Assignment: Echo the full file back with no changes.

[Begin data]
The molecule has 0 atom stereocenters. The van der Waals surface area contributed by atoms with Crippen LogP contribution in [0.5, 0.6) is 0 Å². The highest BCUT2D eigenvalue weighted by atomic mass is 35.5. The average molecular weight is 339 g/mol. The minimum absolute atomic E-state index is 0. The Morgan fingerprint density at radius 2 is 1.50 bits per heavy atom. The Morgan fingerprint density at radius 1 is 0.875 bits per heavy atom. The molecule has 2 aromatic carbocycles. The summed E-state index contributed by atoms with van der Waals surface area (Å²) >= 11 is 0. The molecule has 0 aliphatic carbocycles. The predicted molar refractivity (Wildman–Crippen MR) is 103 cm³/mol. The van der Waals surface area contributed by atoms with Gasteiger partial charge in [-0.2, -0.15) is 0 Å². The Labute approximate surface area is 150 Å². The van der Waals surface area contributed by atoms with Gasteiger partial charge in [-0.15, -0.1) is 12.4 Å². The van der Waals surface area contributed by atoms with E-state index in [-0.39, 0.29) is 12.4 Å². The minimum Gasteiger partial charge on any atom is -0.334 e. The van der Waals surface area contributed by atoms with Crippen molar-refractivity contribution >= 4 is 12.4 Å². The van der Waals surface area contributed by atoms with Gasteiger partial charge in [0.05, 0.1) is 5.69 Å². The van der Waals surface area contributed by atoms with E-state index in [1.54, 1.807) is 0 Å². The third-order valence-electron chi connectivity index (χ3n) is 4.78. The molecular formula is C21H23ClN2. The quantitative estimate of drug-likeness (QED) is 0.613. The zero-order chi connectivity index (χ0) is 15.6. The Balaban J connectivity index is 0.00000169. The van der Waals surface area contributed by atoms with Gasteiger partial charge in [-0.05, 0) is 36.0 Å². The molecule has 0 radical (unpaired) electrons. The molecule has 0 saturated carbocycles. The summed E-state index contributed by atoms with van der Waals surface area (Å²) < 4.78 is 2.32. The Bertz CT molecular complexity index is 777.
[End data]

The molecule has 0 atom stereocenters. The van der Waals surface area contributed by atoms with Crippen LogP contribution in [0.5, 0.6) is 0 Å². The highest BCUT2D eigenvalue weighted by atomic mass is 35.5. The average molecular weight is 339 g/mol. The minimum absolute atomic E-state index is 0. The Morgan fingerprint density at radius 2 is 1.50 bits per heavy atom. The Morgan fingerprint density at radius 1 is 0.875 bits per heavy atom. The molecule has 2 aromatic carbocycles. The summed E-state index contributed by atoms with van der Waals surface area (Å²) >= 11 is 0. The molecule has 0 aliphatic carbocycles. The predicted molar refractivity (Wildman–Crippen MR) is 103 cm³/mol. The van der Waals surface area contributed by atoms with Gasteiger partial charge in [-0.2, -0.15) is 0 Å². The Labute approximate surface area is 150 Å². The van der Waals surface area contributed by atoms with Gasteiger partial charge in [-0.15, -0.1) is 12.4 Å². The van der Waals surface area contributed by atoms with E-state index in [-0.39, 0.29) is 12.4 Å². The minimum Gasteiger partial charge on any atom is -0.334 e. The van der Waals surface area contributed by atoms with Crippen molar-refractivity contribution >= 4 is 12.4 Å². The van der Waals surface area contributed by atoms with Gasteiger partial charge in [0.05, 0.1) is 5.69 Å². The van der Waals surface area contributed by atoms with E-state index in [1.54, 1.807) is 0 Å². The third-order valence-electron chi connectivity index (χ3n) is 4.78. The molecular formula is C21H23ClN2. The quantitative estimate of drug-likeness (QED) is 0.613. The zero-order chi connectivity index (χ0) is 15.6. The Balaban J connectivity index is 0.00000169. The van der Waals surface area contributed by atoms with Gasteiger partial charge in [-0.05, 0) is 36.0 Å². The molecule has 0 radical (unpaired) electrons. The molecule has 0 saturated carbocycles. The summed E-state index contributed by atoms with van der Waals surface area (Å²) < 4.78 is 2.32. The Bertz CT molecular complexity index is 777.